Five Political Partnerships of Extreme Opposites

Jeevan Sivasubramaniam Posted by Jeevan Sivasubramaniam, Managing Director, Editorial, Berrett-Koehler Publishers Inc.



Five Political Partnerships of Extreme Opposites

In Jennifer Kahnweiler's new book, she discusses how opposites can make unlikely allies and partners and how best to manifest and preserve such relationships. Jennifer specifically focuses on introverts and extroverts and how they can get along, but history is full of strange partnerships between opposites of all kinds.

Here are just five historical partnerships between cultural/social/political opposites:

1. Mario Cuomo and Rudy Giuliani: Cuomo was running for a fourth term as the Democratic governor of New York in 1993 when Republican Rudy Giuliani announced that he was backing Cuomo instead of his fellow Republican George Pataki. The reason? Both Cuomo and Giuliani hated then-Senator Alfonse D'Amato--Pataki's close friend and ally. Giuliani felt that D'Amato didn't need any more friends in government, and Cuomo agreed. The lesson here being that nothing unites two opposites quite like a disdain for a third party.

2. The Teachers Unions and The Tea Party: The strongly liberal teachers unions have joined forces with the staunchly conservative members of the Tea Party. What unifies them is a shared disdain for government interference--in the case of the unions, they don't appreciate federally-mandated educational standards and styles--specifically Common Core. In the case of the Tea Party, well they just don't want anything federally mandated at all. The lesson here is that opposites can unify under a common goal or desired outcome.

3. Jim Jones and Harvey Milk: A partnership between the man responsible for the deadly Jonestown massacre and one of the most revered political activists of the previous century definitely makes for an intriguing study. What drew Milk to Jones was Jones' ability to unify a people and bring them together. Jones' statement, "Take one of us, and you must take all of us" resonated with Milk as he tried to unify his community for gay rights, and he told Jones as much. Jones' temple assisted Milk with his campaigns and Milk publicly supported Jones. The lesson here is that a common philosophy can unite two opposites--even if their interpretations of said philosophy differ vastly.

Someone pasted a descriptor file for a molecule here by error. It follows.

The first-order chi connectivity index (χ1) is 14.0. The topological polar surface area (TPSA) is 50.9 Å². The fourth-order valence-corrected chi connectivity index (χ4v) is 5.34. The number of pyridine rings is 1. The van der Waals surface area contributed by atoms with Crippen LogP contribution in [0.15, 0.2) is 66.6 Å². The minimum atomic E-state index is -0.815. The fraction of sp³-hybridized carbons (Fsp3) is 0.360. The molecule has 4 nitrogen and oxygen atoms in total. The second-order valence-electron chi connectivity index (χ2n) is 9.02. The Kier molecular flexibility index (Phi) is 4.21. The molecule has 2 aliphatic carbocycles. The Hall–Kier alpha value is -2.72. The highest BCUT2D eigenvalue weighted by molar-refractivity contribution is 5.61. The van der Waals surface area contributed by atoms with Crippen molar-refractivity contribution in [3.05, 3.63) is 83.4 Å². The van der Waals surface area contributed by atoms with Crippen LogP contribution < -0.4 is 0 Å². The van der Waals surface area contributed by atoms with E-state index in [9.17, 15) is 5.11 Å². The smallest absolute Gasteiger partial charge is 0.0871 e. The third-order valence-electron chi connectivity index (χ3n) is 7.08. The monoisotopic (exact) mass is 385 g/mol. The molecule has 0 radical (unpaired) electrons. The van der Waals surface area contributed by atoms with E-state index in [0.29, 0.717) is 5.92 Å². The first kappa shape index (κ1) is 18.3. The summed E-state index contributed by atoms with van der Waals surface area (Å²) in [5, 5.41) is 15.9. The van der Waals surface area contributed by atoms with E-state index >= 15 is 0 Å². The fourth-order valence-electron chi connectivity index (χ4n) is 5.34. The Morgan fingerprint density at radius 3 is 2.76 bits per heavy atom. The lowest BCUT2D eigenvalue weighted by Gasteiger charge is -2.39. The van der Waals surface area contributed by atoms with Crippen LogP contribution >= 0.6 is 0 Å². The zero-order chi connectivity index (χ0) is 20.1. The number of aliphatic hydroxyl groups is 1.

4. Hunter S. Thompson and Pat Buchanan: Thompson's distaste for Nixon was legendary, which made it all that much stranger that he considered one of Nixon's closest advisors--Pat Buchanan--a friend. Thompson said and wrote on several occasions that he admired Buchanan for his dexterity with language and his ability to communicate. The lesson here is that when it comes to Hunter S. Thompson, nothing makes sense.

5. George W. Bush and Ted Kennedy: This unlikely partnership began in 2002 when both Bush and Kennedy came to a shared understanding over a 2002 educational bill. Though Kennedy strongly disagreed with Bush's actions regarding Iraq, Hurrican Katrina, and various tax cuts but they remained as partners who worked together on issues such as education and immigration. Bush even publicly said, "I actually like the fellow!" The lesson here is that opposites don't neccessarily have to like everything about each other to be able to work together.